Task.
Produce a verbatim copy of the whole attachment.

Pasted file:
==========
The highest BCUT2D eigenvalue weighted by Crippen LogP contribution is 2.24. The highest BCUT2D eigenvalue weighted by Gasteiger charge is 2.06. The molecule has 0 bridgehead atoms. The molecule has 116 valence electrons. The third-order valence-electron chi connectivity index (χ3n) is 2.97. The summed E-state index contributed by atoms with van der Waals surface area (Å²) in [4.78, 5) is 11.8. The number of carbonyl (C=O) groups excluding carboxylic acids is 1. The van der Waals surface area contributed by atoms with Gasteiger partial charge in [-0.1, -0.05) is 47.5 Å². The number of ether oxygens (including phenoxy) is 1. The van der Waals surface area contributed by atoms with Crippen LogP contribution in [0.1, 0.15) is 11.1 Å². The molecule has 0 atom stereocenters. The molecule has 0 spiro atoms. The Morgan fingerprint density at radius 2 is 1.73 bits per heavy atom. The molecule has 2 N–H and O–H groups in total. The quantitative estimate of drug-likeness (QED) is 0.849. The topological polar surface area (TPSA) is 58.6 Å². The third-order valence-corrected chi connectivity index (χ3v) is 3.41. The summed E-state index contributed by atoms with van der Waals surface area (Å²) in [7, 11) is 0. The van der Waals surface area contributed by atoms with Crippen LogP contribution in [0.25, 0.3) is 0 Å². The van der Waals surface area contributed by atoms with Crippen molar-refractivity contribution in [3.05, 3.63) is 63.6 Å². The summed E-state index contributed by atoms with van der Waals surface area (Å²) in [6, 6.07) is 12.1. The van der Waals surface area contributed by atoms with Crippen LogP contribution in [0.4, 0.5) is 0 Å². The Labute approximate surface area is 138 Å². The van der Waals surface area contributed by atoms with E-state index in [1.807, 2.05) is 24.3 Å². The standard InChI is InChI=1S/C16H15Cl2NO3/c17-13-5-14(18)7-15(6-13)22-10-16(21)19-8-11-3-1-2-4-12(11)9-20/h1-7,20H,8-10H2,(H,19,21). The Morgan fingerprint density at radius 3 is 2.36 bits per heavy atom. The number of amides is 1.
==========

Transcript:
The highest BCUT2D eigenvalue weighted by Crippen LogP contribution is 2.24. The highest BCUT2D eigenvalue weighted by Gasteiger charge is 2.06. The molecule has 0 bridgehead atoms. The molecule has 116 valence electrons. The third-order valence-electron chi connectivity index (χ3n) is 2.97. The summed E-state index contributed by atoms with van der Waals surface area (Å²) in [4.78, 5) is 11.8. The number of carbonyl (C=O) groups excluding carboxylic acids is 1. The van der Waals surface area contributed by atoms with Gasteiger partial charge in [-0.1, -0.05) is 47.5 Å². The number of ether oxygens (including phenoxy) is 1. The van der Waals surface area contributed by atoms with Crippen LogP contribution in [0.1, 0.15) is 11.1 Å². The molecule has 0 atom stereocenters. The molecule has 0 spiro atoms. The Morgan fingerprint density at radius 2 is 1.73 bits per heavy atom. The molecule has 2 N–H and O–H groups in total. The quantitative estimate of drug-likeness (QED) is 0.849. The topological polar surface area (TPSA) is 58.6 Å². The third-order valence-corrected chi connectivity index (χ3v) is 3.41. The summed E-state index contributed by atoms with van der Waals surface area (Å²) in [7, 11) is 0. The van der Waals surface area contributed by atoms with Crippen LogP contribution in [0.25, 0.3) is 0 Å². The van der Waals surface area contributed by atoms with Crippen molar-refractivity contribution in [3.05, 3.63) is 63.6 Å². The summed E-state index contributed by atoms with van der Waals surface area (Å²) in [6, 6.07) is 12.1. The van der Waals surface area contributed by atoms with Crippen LogP contribution in [0.4, 0.5) is 0 Å². The Labute approximate surface area is 138 Å². The van der Waals surface area contributed by atoms with E-state index in [1.807, 2.05) is 24.3 Å². The standard InChI is InChI=1S/C16H15Cl2NO3/c17-13-5-14(18)7-15(6-13)22-10-16(21)19-8-11-3-1-2-4-12(11)9-20/h1-7,20H,8-10H2,(H,19,21). The Morgan fingerprint density at radius 3 is 2.36 bits per heavy atom. The number of amides is 1.